The ASA ruled the ad did not make clear that BT Infinity had limited availability and falsely implied the service was available to most, if not all, customers.
As a consequence, the press ad has been banned for falsely implying that the majority of BT's overall customer base had the Infinity service and were experiencing three-times faster speeds as a result.
However, Virgin Media's complaints about another two ads by BT were rejected by the ad watchdog, which ruled statements in the ads suitably qualified the headline claims.
In response to the ruling, BT said in a statement: "We understand that they [the ASA] want the fact that BT Infinity is rapidly rolling out, but not yet ‘widely available’, to be made clearer in the body copy of press ads. We see this as a minor point of clarification, particularly when compared with recent broadband claims upheld against Virgin.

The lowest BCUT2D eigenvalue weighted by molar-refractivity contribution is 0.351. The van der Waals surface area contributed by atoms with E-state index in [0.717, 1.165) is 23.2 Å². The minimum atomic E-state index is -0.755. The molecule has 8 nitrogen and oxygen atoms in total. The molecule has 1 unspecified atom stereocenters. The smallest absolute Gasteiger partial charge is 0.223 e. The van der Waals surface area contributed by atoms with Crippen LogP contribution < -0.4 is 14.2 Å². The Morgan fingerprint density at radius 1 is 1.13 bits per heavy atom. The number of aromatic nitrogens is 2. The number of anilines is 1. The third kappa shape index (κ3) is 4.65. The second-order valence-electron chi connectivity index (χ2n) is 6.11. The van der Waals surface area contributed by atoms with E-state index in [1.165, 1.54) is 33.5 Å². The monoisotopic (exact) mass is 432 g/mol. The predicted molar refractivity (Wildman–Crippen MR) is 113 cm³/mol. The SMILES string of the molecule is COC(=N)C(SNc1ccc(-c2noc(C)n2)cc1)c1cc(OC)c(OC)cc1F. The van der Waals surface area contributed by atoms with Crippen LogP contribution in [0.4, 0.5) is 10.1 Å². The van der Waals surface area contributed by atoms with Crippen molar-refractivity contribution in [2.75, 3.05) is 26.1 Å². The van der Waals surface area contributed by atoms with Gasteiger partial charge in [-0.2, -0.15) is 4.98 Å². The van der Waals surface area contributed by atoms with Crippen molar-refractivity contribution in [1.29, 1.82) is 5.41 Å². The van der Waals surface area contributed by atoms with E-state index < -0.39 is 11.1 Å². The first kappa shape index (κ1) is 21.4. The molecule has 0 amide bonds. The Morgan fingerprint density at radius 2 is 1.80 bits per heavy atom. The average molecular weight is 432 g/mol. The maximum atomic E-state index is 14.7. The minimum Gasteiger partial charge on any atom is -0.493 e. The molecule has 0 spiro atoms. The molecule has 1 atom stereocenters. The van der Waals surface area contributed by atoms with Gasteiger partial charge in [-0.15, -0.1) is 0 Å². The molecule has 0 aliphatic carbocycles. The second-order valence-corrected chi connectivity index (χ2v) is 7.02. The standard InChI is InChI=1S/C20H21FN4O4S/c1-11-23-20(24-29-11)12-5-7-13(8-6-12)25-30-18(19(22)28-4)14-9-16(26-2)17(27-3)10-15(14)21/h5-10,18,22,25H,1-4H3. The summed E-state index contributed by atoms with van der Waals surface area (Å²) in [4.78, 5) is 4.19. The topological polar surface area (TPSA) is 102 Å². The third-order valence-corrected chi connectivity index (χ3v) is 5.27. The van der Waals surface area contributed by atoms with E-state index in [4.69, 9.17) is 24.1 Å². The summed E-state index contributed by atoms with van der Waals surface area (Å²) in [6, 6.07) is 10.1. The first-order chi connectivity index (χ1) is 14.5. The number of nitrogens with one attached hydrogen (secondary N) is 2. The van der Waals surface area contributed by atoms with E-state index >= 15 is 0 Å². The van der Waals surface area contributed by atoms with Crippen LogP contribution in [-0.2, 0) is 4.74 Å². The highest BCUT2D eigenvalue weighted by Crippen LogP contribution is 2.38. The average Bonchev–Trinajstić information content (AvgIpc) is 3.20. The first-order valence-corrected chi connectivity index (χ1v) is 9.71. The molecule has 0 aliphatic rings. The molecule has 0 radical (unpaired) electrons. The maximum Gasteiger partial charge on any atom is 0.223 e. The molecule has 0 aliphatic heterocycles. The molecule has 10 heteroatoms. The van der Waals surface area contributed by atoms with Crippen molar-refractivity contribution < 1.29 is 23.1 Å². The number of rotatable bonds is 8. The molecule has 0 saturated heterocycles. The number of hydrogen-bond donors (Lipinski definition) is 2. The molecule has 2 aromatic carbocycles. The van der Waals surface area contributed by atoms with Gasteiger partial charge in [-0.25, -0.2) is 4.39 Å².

"We'll also seek to clarify with the ASA how they define 'widely available', given the restricted availability of Virgin Media's own fibre broadband compared to BT's broadband network."
A series of Virgin Media's own ads were banned in July following complaints from BT. The ASA ruled the ads misleadingly claimed Virgin Media's internet service delivered faster broadband speeds than its competitors.
Advertising the speed of broadband services has been a hot issue. The ASA started a review of the practice in January as part of a wider look at advertising in the telecoms sector.
The watchdog is due to publish new guidance on "up to" and "unlimited" claims in broadband ads "shortly", according to a spokesperson.
In July Ofcom research evidenced a growing gap between the advertised and the actual speeds delivered by broadband suppliers, although the average speed experienced by UK consumers has increased by over 25% in the past year.